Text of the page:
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Category Archives: Progressive movement
by Robert Reich, 4/25/16
Will Bernie Sanders’s supporters rally behind Hillary Clinton if she gets the nomination? Likewise, if Donald Trump is denied the Republican nomination, will his supporters back whoever gets the Republican nod?
If 2008 is any guide, the answer is unambiguously yes to both. About 90 percent of people who backed Hillary Clinton in the Democratic primaries that year ended up supporting Barack Obama in the general election. About the same percent of Mike Huckabee and Mitt Romney backers came around to supporting John McCain.
But 2008 may not be a good guide to the 2016 election, whose most conspicuous feature is furious antipathy to the political establishment.
Outsiders and mavericks are often attractive to an American electorate chronically suspicious of political insiders, but the anti-establishment sentiments unleashed this election year of a different magnitude. The Trump and Sanders candidacies are both dramatic repudiations of politics as usual….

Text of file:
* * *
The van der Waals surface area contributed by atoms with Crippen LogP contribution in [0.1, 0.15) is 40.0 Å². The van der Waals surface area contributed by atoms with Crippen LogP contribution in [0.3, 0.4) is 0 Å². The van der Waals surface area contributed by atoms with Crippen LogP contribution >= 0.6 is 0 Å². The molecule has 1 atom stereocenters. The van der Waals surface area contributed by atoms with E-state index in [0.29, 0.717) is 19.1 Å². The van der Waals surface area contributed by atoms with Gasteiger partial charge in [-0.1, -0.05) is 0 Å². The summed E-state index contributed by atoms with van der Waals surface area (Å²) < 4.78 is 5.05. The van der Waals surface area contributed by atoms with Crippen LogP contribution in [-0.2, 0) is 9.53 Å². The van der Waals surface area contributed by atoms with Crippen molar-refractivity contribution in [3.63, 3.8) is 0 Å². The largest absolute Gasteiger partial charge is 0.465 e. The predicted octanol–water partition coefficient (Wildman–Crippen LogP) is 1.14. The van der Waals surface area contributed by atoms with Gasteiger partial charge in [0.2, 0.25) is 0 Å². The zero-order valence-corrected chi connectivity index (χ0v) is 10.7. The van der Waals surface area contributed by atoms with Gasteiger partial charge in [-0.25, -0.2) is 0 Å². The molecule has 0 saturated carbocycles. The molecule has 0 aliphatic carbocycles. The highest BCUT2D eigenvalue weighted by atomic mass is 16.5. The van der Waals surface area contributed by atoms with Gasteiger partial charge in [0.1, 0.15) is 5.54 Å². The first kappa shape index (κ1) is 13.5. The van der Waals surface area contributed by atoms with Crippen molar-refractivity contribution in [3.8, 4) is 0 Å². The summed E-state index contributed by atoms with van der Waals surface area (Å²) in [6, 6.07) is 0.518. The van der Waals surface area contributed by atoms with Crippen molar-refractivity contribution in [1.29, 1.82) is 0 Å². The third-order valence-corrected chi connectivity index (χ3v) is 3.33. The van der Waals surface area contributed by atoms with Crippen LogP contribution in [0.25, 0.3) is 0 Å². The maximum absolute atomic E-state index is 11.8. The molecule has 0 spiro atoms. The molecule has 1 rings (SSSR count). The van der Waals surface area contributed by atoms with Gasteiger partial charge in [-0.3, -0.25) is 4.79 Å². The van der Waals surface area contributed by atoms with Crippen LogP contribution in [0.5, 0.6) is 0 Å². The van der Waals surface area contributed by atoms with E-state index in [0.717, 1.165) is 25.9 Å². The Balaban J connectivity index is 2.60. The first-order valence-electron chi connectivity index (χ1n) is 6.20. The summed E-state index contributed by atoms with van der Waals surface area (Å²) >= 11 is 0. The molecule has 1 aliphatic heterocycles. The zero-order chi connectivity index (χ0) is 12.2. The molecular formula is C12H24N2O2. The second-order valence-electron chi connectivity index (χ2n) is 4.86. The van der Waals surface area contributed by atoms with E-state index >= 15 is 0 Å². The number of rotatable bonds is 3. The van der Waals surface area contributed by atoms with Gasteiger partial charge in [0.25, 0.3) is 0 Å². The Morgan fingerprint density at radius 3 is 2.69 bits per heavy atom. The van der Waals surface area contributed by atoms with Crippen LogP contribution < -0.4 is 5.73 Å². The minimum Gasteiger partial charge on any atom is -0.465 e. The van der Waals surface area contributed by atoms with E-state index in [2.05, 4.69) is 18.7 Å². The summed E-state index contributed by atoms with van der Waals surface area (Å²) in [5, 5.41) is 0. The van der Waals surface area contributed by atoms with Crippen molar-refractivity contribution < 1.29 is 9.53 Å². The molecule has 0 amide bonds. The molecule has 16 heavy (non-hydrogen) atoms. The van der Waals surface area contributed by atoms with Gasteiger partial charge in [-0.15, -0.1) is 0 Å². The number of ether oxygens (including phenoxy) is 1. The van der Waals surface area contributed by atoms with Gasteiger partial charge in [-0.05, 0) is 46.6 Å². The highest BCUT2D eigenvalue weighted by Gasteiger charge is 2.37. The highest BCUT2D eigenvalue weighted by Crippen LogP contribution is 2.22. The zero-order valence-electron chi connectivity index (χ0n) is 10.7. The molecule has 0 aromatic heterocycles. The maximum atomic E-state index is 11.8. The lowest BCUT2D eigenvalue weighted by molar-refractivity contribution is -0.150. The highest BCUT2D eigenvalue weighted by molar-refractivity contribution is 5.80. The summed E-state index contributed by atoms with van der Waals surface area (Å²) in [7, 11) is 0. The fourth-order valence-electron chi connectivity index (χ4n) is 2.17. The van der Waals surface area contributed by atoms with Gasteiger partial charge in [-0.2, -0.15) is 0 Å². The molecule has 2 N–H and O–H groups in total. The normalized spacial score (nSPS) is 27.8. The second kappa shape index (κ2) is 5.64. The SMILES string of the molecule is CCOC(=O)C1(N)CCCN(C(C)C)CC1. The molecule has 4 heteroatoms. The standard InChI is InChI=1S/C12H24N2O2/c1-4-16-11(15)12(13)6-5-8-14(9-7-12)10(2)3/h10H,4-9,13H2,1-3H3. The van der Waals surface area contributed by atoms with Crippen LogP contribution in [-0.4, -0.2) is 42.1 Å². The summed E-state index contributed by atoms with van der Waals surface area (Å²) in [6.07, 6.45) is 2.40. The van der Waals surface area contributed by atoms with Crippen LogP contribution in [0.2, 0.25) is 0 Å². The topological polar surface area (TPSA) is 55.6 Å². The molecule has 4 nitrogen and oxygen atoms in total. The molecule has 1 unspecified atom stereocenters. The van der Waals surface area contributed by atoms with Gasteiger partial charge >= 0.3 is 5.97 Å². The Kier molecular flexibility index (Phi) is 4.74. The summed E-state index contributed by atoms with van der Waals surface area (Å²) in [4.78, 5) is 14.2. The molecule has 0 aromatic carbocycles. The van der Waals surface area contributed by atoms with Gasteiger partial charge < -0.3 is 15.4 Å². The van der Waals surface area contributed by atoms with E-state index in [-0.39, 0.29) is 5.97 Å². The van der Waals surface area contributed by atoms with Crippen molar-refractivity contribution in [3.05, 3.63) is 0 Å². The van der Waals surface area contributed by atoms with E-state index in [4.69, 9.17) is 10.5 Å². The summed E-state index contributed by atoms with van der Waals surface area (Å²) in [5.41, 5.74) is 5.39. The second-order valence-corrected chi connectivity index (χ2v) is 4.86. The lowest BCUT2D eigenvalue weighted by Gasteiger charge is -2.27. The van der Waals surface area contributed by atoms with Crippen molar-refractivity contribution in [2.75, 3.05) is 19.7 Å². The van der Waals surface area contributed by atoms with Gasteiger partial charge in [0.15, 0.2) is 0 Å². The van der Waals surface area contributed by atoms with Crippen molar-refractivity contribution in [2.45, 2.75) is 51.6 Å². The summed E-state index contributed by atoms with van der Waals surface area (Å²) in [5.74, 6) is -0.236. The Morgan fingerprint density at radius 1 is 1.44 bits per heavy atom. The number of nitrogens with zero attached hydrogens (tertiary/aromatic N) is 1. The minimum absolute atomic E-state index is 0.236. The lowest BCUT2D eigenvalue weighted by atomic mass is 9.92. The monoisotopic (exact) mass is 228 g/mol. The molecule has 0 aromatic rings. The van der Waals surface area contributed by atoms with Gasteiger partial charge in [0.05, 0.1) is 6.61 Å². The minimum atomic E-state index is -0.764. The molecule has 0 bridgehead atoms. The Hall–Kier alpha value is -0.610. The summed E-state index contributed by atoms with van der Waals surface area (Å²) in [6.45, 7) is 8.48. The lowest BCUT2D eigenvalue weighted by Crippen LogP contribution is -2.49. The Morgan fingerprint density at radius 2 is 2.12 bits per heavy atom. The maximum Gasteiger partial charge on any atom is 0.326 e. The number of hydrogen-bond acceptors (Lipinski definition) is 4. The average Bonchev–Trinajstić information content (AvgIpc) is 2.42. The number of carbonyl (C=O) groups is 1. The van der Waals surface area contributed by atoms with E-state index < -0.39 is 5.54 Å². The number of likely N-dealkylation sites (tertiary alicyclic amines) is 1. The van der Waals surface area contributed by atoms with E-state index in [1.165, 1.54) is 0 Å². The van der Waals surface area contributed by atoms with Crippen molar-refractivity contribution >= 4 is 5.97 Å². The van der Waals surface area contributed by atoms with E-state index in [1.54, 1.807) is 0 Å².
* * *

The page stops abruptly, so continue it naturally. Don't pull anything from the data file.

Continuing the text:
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by Ian Reifowitz, Daily Kos, 4/5/15
When different progressive movements stick together, everybody wins.
Silos are dangerous. I’m not talking about the kind that house nuclear missiles, but rather the metaphorical kind, the kind that divide people who could and should be working together toward a shared goal. Too often, progressives have found themselves divided into these kinds of silos, for example, with women—themselves typically divided by race and ethnicity—fighting for gender equality, LGBT folks fighting for gay rights, unions and workers fighting for labor rights, and on and on.
To some degree, these divisions are understandable. Part of the way a marginalized group empowers itself is by creating a movement in which its members play a predominant role. At the end of the day, however, the goal of a political movement ought not to be solely or even primarily to help those who actively participate to feel empowered—as important as that is— but rather to achieve specific policy or other concrete aims that improve the lives of all those whom the movement represents. The movement must be a means to an end, not an end unto itself. Achieving those ends requires marshaling as much support as possible, and that means each group must break out of its silo and support one another’s causes….
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